Political vigilantism can plunge Ghana into anarchy — C/Supt Kwasi Ofori
The Operations Officer of the Accra Regional Police Command has told the Ayawaso West Wuogon Commission of Enquiry that the promotion of vigilante groups by political parties can plunge the country into anarchy, as is being experienced in some war-torn countries that failed to quell the existence of such groups.
Chief Superintendent Kwasi Ofori said the alarming formation of vigilante groups that arrogated to themselves powers during elections seriously compromised all efforts by the police to enforce the law to maintain order and security.
“These numerous vigilante groups, such as the Azorka and the Bamba boys, will not help us. The sad story is that when you try to enforce the law as a police officer and try to arrest these boys and take them to court, you are linked politically,” he said.
Deal with vigilantism
Appearing before the commission yesterday, C/Supt Ofori said: “I believe that is the problem when it comes to vigilantism and we should, as a nation, look at it and deal with it; the political class should look at it.”
He said with his experience as a former peacekeeper in Liberia and Bosnia, where streets were manned by self-appointed generals and colonels of vigilante groups, Ghana must disband such groups.
“We need not reduce this country to that level,” he told the commission, citing instances when the police encountered difficulty in ensuring law and order at NDC national and regional elections at the Trade Fair Centre in Accra and at the University of Ghana as a result of the presence of vigilante groups, including the Al Qaeda and the Azorka Boys, who caused some confusion.
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C/Supt Ofori was cross-examined by the members of the commission, who wanted to know why the NDC parliamentary candidate, Mr Delali Kwasi Brempong, had refused police protection following the shooting incident in front of his house during the Ayawaso West Wuogon by-election on January 31, this year.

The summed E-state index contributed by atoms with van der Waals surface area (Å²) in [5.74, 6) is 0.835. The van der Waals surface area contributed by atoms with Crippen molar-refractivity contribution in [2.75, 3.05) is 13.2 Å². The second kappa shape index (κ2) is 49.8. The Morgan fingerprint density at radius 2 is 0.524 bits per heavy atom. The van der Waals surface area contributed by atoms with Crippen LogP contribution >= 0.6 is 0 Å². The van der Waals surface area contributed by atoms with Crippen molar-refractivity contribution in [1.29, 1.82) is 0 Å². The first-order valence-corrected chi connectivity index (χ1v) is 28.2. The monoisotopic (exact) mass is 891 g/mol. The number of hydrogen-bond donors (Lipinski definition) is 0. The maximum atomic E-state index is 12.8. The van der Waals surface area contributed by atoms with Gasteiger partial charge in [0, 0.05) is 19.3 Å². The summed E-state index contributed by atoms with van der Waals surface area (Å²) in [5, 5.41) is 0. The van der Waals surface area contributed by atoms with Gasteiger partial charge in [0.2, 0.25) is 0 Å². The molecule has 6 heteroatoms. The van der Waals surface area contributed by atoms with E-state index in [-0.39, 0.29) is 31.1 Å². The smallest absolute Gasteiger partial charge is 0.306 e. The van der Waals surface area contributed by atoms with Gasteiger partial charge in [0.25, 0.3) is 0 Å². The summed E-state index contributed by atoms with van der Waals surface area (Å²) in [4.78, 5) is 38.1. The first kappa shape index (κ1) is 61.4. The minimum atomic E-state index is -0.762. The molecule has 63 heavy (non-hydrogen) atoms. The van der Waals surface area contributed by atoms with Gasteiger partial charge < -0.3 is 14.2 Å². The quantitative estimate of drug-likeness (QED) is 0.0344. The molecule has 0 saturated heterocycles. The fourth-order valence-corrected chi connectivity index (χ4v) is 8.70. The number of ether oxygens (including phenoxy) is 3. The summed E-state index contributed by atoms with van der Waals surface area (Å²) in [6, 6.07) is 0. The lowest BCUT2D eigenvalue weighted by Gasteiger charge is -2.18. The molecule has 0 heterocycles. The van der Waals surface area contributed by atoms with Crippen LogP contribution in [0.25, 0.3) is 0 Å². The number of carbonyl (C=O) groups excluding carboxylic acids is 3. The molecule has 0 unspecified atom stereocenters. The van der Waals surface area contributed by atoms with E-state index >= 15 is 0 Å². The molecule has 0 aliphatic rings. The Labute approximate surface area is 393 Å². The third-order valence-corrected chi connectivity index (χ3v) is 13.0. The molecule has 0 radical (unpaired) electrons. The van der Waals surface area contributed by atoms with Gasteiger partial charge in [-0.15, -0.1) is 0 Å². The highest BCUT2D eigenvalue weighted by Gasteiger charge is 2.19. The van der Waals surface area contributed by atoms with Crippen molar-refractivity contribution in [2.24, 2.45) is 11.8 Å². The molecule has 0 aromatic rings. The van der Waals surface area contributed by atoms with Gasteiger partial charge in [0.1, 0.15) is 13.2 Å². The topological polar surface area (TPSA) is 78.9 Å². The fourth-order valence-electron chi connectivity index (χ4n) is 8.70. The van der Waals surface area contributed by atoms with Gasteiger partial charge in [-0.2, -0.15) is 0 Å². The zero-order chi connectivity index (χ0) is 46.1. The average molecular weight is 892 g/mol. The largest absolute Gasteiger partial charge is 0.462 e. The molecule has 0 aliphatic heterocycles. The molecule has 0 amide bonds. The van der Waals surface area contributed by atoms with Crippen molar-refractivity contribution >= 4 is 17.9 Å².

According to C/Supt Ofori, after the shooting of six persons in front of Mr Brempong’s house, he (Mr Ofori) and a team of senior police officers went to the house to offer Mr Brempong police protection but the candidate declined, since “there were 50 people, including young, heavily built men and a few women, to protect him”.
He recounted that he advised Mr Brempong that since he did not personally know all the 50 people, he should accept police protection for his own security.
Police not sharp enough
Answering questions on the failure of policemen to report the presence of “strange forces” at the La-Bawaleshie Polling Centre, C/Supt Ofori recounted that the police gathered information from some residents that a group, dressed in the SWAT team attire of black top over brown khaki, was moving in a 10-vehicle convoy
According to him, in spite of the availability of a communication network among police officers deployed to the constituency, no officer reported that he had seen such a strange force, outside that of the police deployed to the area.
He, however, told the commission that when he heard about the group at La-Bawaleshie, he dispatched a patrol team to the area.
“To be frank and candid, it was not reported. For effective police purposes, the mere presence of vehicles and the number of members of the group on the street should have attracted the ordinary police officer to report such a